A brand-new National Athletics Centre is ready to welcome fans for the World Champs in August
This summer, the World Athletics Championships will be held in Budapest, welcoming over 2000 athletes from 200 different countries, all in less than 100 days from now. The purpose-built National Athletics Centre, which is nearly completed, will be the main venue for the competitions. We hope to witness many world records and memorable Hungarian moments during the championships, which will take place from August 19-27.
Celebrate the 40th anniversary of the World Athletics Championships at the region’s most state-of-the-art athletics facility! Nestled in the heart of Budapest, Hungary, Central and Eastern Europe, the National Athletics Centre sets the stage for this extraordinary event.
Regardless of where you sit in the purpose-built stadium, every exhilarating moment of the World Championships promises to be an unforgettable experience for fans visiting Budapest. The track surface, known as the “red carpet of world records,” is none other than the renowned Mondo track. It’s no coincidence that Sydney McLaughlin-Levrone and Karsten Warholm shattered world records on a similarly fast surface at the Tokyo Olympics.
Situated amidst lush greenery on the banks of the Danube, the stadium is conveniently located just 15-20 minutes from the city centre, easily accessible from Budapest’s major hotels. The grandeur of this athletic masterpiece captivates from a distance, but the true marvel unfolds inside the stadium during the nine-day World Champs extravaganza—an unmissable spectacle for all.
A must-see experience for everyone in Budapest
Hungary and Budapest have a 125-year history of hosting world athletics competitions. The two largest outdoor events were the European Championships in 1966 and 1998, which took place at the iconic Népstadion. While it used to be primarily the home of the Hungarian national football team, the athletes also made great use of the home field advantage. The many world records (for example from Sándor Iharos and István Rózsavölgyi) set on the stadium’s track in the 1950s are a testament to this. Budapest has also hosted the World and the European Indoor Championships.
Unfortunately, after the old Puskás Ferenc Stadium, formerly known as the Népstadion, was demolished in the 2010s and rebuilt without an athletics track, there was no stadium left in Hungary that can host a major international athletics event.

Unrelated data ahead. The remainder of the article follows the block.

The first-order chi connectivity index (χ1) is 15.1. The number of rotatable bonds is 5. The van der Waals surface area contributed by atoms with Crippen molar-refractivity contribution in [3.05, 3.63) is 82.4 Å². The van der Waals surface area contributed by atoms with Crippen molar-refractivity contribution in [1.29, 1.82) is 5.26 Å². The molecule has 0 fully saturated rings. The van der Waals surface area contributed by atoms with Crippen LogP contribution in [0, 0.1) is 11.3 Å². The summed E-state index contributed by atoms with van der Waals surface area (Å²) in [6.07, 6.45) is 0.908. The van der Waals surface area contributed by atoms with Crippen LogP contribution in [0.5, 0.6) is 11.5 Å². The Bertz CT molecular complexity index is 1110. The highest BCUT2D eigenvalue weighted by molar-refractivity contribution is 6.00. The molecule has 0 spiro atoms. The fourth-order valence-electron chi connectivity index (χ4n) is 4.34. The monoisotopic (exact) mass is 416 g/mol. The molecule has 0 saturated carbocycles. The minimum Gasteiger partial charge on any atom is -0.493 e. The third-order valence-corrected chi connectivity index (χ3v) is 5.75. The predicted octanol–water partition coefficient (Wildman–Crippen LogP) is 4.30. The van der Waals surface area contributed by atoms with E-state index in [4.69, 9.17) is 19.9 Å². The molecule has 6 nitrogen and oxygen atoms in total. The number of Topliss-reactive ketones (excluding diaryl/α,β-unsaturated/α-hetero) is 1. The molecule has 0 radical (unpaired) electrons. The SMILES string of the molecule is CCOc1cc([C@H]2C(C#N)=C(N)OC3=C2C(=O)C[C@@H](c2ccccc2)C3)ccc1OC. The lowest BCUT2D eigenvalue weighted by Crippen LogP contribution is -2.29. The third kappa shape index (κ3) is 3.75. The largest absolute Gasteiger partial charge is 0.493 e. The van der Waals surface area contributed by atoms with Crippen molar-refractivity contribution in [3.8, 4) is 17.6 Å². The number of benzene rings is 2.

However, the NAC, located in the south of Budapest just 15-20 minutes away from the city centre by public transport, will fill this gap and will be the most modern athletics facility in Central and Eastern Europe, serving as a worthy venue for the world’s third-largest sporting event.
The stadium will have a seating capacity of 35,000 people during the World Championships, thanks to the extra stands on the second level, which will provide excellent visibility of all major events on the pitch. These temporary seats will be removed after the Championships, but the 15,000-seat lower level will remain part of the stadium.
The National Athletics Centre will also be available for international training and competitions. It will be a modern, state-of-the-art facility, reminiscent of the crown of the Queen of Sports. After the World Championships, it will be transformed into a leisure and sports centre open to the public throughout the year.
The Centre will not only be a home for professionals but also for amateur athletes and those who want to relax. The upper ring will be converted into a running track and an outdoor gym, complemented by a buffet, walking and other sports facilities, with a panoramic view of the Danube in the background.
The National Athletic Centre and its surroundings will be completely renewed as a brownfield project, creating a reborn green park with wooded greenery in the place of the former industrial, polluted area between November 2020 and spring 2023.
This section of the Danube riverbank used to be inaccessible due to industrial pollution in the area, which also significantly harmed the water quality of Europe’s second-longest river. The creation of a park, which includes the athletics center, will benefit not only sports enthusiasts, but also make the Danube riverbank accessible to everyone. This will allow runners, sports enthusiasts, and families to safely and enjoyably spend their leisure time there.